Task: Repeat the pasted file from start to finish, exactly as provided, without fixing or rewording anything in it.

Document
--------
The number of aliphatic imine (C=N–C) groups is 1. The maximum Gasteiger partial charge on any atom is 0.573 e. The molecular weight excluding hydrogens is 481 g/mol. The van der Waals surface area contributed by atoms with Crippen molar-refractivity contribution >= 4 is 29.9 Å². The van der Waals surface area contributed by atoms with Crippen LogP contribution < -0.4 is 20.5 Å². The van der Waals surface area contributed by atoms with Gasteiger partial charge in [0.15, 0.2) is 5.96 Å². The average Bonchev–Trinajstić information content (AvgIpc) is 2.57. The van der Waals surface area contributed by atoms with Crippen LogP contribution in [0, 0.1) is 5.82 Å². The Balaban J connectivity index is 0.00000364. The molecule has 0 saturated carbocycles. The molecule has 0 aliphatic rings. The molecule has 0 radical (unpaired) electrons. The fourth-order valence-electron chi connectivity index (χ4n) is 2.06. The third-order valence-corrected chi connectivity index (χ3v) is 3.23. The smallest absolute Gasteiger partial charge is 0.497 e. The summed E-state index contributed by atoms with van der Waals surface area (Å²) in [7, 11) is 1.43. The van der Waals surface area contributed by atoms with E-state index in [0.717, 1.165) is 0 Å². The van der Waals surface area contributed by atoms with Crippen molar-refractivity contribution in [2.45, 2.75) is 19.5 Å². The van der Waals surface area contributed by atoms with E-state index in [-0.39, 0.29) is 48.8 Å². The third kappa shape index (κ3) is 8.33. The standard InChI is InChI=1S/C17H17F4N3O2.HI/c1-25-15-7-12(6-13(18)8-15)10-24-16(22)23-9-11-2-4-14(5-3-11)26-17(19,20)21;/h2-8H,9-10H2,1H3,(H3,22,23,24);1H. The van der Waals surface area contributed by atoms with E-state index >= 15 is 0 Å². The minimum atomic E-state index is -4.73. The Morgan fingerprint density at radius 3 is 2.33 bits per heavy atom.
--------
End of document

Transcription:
The number of aliphatic imine (C=N–C) groups is 1. The maximum Gasteiger partial charge on any atom is 0.573 e. The molecular weight excluding hydrogens is 481 g/mol. The van der Waals surface area contributed by atoms with Crippen molar-refractivity contribution >= 4 is 29.9 Å². The van der Waals surface area contributed by atoms with Crippen LogP contribution < -0.4 is 20.5 Å². The van der Waals surface area contributed by atoms with Gasteiger partial charge in [0.15, 0.2) is 5.96 Å². The average Bonchev–Trinajstić information content (AvgIpc) is 2.57. The van der Waals surface area contributed by atoms with Crippen LogP contribution in [0, 0.1) is 5.82 Å². The Balaban J connectivity index is 0.00000364. The molecule has 0 saturated carbocycles. The molecule has 0 aliphatic rings. The molecule has 0 radical (unpaired) electrons. The fourth-order valence-electron chi connectivity index (χ4n) is 2.06. The third-order valence-corrected chi connectivity index (χ3v) is 3.23. The smallest absolute Gasteiger partial charge is 0.497 e. The summed E-state index contributed by atoms with van der Waals surface area (Å²) in [7, 11) is 1.43. The van der Waals surface area contributed by atoms with E-state index in [0.717, 1.165) is 0 Å². The van der Waals surface area contributed by atoms with Crippen molar-refractivity contribution in [2.45, 2.75) is 19.5 Å². The van der Waals surface area contributed by atoms with E-state index in [-0.39, 0.29) is 48.8 Å². The third kappa shape index (κ3) is 8.33. The standard InChI is InChI=1S/C17H17F4N3O2.HI/c1-25-15-7-12(6-13(18)8-15)10-24-16(22)23-9-11-2-4-14(5-3-11)26-17(19,20)21;/h2-8H,9-10H2,1H3,(H3,22,23,24);1H. The van der Waals surface area contributed by atoms with E-state index >= 15 is 0 Å². The minimum atomic E-state index is -4.73. The Morgan fingerprint density at radius 3 is 2.33 bits per heavy atom.